BOSTON (CBS) – It may seem like we’re in the heart of hurricane season already. There’s been plenty of action! The Atlantic has already stirred up nine named storms earlier than any other time on record, with the average date of the ninth named storm usually coming during October. The reality is, hurricane season is just starting. Activity typically starts to ramp up in mid-August with the peak coming fast and furious through September. In other words, there’s a long way to go and now is a great time to think about preparations for the rest of the season.
Isaias brought plenty of destruction along with it and is a reminder of how vulnerable we can be to these storms in New England. Wind gusts of 40-65mph alone brought down numerous trees and produced the third greatest power outage in Connecticut history. It simply doesn’t take much in our heavily forested and populated region to cause major disruption. Imagine an actual hurricane making landfall? Many living here now actually do have to use their imaginations, because there hasn’t been one since Hurricane Bob in 1991. If you’re under 35-ish years old, you may have no recollection at all about hurricanes in New England. To find a true big one, you have to go back nearly 70 years. Hurricane Carol in 1954 was the last “Major” Category 3 or higher hurricane to make landfall here. There is no doubt that when a hurricane does return, power outages will last for weeks and you can forget about work from home for a while.
Which brings us to the updated outlook for the 2020 Atlantic Hurricane season. There are a number of outlets that produce their own prognostications, but this week featured two of the most prominent – NOAA’s and Colorado State University’s.
NOAA is calling for an “extremely active” hurricane season with 19-25 named storms, 7-11 of which will become hurricanes, and 3-6 major hurricanes (Cat 3+). This is one of the most bullish outlooks NOAA has issued in the 22 years they have released them.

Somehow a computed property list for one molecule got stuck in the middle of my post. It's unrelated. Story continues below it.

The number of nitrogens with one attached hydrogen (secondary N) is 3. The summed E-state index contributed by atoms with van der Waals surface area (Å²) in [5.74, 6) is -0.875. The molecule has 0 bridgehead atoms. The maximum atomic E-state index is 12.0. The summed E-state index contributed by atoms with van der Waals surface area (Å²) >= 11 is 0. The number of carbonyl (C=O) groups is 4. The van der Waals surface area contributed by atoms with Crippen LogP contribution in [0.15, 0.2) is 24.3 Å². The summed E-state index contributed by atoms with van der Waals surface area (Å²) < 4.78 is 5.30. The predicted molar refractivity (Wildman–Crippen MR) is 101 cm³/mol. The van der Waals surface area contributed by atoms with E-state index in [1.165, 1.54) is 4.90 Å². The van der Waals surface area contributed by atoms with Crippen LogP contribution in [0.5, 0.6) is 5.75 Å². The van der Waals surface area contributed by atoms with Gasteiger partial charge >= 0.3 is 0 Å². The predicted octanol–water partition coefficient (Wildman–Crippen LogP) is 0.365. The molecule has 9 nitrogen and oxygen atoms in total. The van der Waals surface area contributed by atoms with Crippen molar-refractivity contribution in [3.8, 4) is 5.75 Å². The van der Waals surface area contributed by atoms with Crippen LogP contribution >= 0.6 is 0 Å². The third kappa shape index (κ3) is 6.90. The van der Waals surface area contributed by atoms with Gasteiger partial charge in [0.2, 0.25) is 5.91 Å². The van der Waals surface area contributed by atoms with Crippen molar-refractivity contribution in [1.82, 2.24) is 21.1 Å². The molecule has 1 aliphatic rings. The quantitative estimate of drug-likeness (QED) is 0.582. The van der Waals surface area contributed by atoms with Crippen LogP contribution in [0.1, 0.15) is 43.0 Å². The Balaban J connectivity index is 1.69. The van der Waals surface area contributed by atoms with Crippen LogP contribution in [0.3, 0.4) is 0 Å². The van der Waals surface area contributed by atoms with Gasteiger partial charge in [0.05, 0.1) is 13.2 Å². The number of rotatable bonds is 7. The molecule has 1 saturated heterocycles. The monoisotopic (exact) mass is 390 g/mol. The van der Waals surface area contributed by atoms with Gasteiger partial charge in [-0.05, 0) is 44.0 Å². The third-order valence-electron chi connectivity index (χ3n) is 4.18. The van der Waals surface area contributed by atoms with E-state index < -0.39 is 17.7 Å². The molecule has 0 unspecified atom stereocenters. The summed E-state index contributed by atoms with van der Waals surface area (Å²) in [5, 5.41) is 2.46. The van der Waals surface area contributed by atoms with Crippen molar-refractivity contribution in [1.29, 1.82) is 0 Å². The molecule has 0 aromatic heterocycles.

CSU is echoing the active call with 24 named storms, 12 hurricanes, and 5 majors. In other words, both are expecting us to blow through the list of tropical cyclone names and move on to the Greek alphabet (keep in mind there are no X, Y, or Z names so we go to “Alpha” after Wilfred).
What’s behind these high-end outlooks? Essentially, all the stars meteorologists track to predict the season are aligning.
To start with, the ocean is very warm. Nearly the entire tropical Atlantic currently features warmer than average water temperatures, which provide fuel to developing tropical systems.
We also have a weak La Nina occurring in the Pacific, which in turn offers minimal wind shear across the Caribbean into the Atlantic. July featured the second lowest wind shear on record across the tropical Atlantic, allowing an unusually high number of storms to form.
There are also indications for a very active monsoon season across Africa. These waves leave the continent and then track west of the Cape Verde Islands, and are known to become the most notorious hurricanes we have endured. Sometimes taking up to two weeks to move across the sea to the U.S., they can develop into powerful storms and a higher than usual number of waves could lead to a higher than usual number of hurricanes.
Keep in mind that while these outlooks often do offer a reasonable look at the number of storms expected, they still cannot predict landfalls. A season with just three hurricanes, all of which hit land and cause extreme damage, is a bad one. A season with 14 hurricanes that all go offshore is low impact. So you always want to keep the “it only takes one” mentality when preparing.